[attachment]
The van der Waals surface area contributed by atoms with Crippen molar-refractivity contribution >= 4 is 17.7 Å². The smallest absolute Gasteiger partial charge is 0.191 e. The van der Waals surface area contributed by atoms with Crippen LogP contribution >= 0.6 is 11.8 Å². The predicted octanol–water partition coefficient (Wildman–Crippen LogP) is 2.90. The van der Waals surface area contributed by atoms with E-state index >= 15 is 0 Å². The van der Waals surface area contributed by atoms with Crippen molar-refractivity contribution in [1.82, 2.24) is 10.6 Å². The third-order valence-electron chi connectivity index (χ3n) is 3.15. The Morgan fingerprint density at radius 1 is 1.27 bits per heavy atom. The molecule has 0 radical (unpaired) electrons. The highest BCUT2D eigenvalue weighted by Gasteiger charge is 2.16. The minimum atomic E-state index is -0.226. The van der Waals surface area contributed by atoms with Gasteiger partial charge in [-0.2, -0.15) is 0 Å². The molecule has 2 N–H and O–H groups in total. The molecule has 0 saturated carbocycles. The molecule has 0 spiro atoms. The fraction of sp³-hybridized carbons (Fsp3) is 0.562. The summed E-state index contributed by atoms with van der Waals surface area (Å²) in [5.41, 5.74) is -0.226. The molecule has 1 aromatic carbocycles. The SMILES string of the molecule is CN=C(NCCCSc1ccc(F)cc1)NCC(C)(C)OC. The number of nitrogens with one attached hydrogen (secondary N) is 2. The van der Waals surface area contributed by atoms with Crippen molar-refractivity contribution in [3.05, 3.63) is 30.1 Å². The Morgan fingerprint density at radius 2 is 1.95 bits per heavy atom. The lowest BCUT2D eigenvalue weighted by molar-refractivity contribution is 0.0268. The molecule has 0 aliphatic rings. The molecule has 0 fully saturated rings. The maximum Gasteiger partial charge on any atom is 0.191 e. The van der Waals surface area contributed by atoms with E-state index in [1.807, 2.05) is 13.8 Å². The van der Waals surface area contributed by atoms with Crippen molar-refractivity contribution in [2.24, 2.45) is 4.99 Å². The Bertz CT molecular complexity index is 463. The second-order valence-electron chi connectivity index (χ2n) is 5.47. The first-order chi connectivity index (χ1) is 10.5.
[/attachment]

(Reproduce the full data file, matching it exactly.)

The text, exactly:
The van der Waals surface area contributed by atoms with Crippen molar-refractivity contribution >= 4 is 17.7 Å². The smallest absolute Gasteiger partial charge is 0.191 e. The van der Waals surface area contributed by atoms with Crippen LogP contribution >= 0.6 is 11.8 Å². The predicted octanol–water partition coefficient (Wildman–Crippen LogP) is 2.90. The van der Waals surface area contributed by atoms with E-state index >= 15 is 0 Å². The van der Waals surface area contributed by atoms with Crippen molar-refractivity contribution in [1.82, 2.24) is 10.6 Å². The third-order valence-electron chi connectivity index (χ3n) is 3.15. The Morgan fingerprint density at radius 1 is 1.27 bits per heavy atom. The molecule has 0 radical (unpaired) electrons. The highest BCUT2D eigenvalue weighted by Gasteiger charge is 2.16. The minimum atomic E-state index is -0.226. The van der Waals surface area contributed by atoms with Gasteiger partial charge in [-0.2, -0.15) is 0 Å². The molecule has 2 N–H and O–H groups in total. The molecule has 0 saturated carbocycles. The molecule has 0 spiro atoms. The fraction of sp³-hybridized carbons (Fsp3) is 0.562. The summed E-state index contributed by atoms with van der Waals surface area (Å²) in [5.41, 5.74) is -0.226. The molecule has 1 aromatic carbocycles. The SMILES string of the molecule is CN=C(NCCCSc1ccc(F)cc1)NCC(C)(C)OC. The number of nitrogens with one attached hydrogen (secondary N) is 2. The van der Waals surface area contributed by atoms with Crippen molar-refractivity contribution in [3.05, 3.63) is 30.1 Å². The Morgan fingerprint density at radius 2 is 1.95 bits per heavy atom. The lowest BCUT2D eigenvalue weighted by molar-refractivity contribution is 0.0268. The molecule has 0 aliphatic rings. The molecule has 0 fully saturated rings. The maximum Gasteiger partial charge on any atom is 0.191 e. The van der Waals surface area contributed by atoms with E-state index in [1.807, 2.05) is 13.8 Å². The van der Waals surface area contributed by atoms with Crippen molar-refractivity contribution in [2.24, 2.45) is 4.99 Å². The Bertz CT molecular complexity index is 463. The second-order valence-electron chi connectivity index (χ2n) is 5.47. The first-order chi connectivity index (χ1) is 10.5.